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Where are we with implementation of treat to target (T2T) recommendations/guidelines in clinical practice?

Dear Colleague,

We have been working in the last weeks to simplify your access to resources on the website. There are now 8 tabs on the home page, together with videos pertinent to recent newsletters. On the video channel, we’ve also added podcasts with the audio for each video.

For this newsletter, we’re updating content on RA patient management with videos, links to various country-specific guidelines (APLAR, Finland), and commentaries that describe practical aspects for the application of EULAR and ACR recommendations/ guidelines.

In a video interview at ACR2016, Dr John Davis, Assistant Professor of Medicine at Mayo Clinic, Rochester, Minnesota offers practical perspective on application of treat-to-target, based on experience in a community-based clinic. He notes that about 30% of early RA patients will achieve LDA on MTX alone. He suggests adding additional conventional DMARDs or TNFi if LDA is not apparent within 3-6 months. In established RA, one needs to consider other reasons for “high” disease activity. Especially useful is discussion of differential diagnosis when MD and patient disagree on global disease activity. Considerations include fibromyalgia, regional pain syndromes, gout or CCPD disease, OA, neuropathies.  Consider ultrasound or MRI if active synovitis is in doubt. IN terms of biomarkers, about 40% of patients with active RA will have a normal CRP.  "There’s plenty of room in the guidelines for good clinical judgement!"

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We interviewed Professor Rene Westhovens (University of Leuven, Belgium) at the British Society of Rheumatology a few weeks ago. Because the CARE-RA study was conducted primarily in clinical practice sites in Belgium, he describes the application of the results of to clinical practice in a video posted on the home page. CARE-RA is a fully investigator funded randomized controlled clinical trials evaluating 3 conventional DMARD strategies to induce and maintain remission in early RA patients regardless of poor prognostic features. In comparison to a “high dose” corticosteroid (CS) with MTX induction regimen, a “mid dose” CS regimen provided comparable remission rates (60+%) with a more favorable side effect profile. Prof Westovens highlights the cost-effectiveness implications of this result, and at the same time stresses the critical importance to identify strategies that address the ~ 40% of patients who need more effective therapies.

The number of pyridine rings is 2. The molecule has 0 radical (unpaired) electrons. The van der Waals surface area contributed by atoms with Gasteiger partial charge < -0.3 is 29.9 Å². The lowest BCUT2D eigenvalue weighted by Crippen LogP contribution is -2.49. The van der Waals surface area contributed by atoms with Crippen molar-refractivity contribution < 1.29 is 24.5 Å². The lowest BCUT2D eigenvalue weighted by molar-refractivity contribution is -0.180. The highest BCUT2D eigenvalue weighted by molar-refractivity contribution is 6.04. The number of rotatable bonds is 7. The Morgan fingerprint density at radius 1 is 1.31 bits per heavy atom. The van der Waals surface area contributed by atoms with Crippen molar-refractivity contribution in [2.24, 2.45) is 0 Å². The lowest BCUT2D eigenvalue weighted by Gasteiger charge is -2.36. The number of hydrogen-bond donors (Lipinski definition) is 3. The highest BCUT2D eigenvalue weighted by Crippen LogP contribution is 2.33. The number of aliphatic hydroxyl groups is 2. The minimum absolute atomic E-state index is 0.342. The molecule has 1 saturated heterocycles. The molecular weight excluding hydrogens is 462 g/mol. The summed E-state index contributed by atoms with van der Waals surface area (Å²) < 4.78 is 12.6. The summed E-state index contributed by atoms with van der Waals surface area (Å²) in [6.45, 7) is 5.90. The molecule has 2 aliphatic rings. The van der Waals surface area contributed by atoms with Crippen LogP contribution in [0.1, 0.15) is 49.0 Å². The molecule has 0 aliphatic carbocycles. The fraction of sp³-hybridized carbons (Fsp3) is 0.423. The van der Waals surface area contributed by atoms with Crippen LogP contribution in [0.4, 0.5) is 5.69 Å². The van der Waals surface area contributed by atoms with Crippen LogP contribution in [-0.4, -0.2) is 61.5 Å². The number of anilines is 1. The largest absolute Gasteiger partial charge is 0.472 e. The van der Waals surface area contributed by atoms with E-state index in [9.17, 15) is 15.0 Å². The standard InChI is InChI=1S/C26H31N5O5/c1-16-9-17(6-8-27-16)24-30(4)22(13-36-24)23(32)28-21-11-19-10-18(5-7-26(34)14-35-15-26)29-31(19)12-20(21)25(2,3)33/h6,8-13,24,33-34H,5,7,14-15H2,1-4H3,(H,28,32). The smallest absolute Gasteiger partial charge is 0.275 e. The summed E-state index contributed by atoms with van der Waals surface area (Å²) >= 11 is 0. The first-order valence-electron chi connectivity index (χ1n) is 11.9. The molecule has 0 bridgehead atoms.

Watch the video

In the coming weeks we’ll be presenting videos and content aimed at providing resources enabling selection of therapies for patients with particular comorbidities, taking into consideration a range of demographics such as duration of disease, prior therapies, and joint damage.

We look forward to your feedback.

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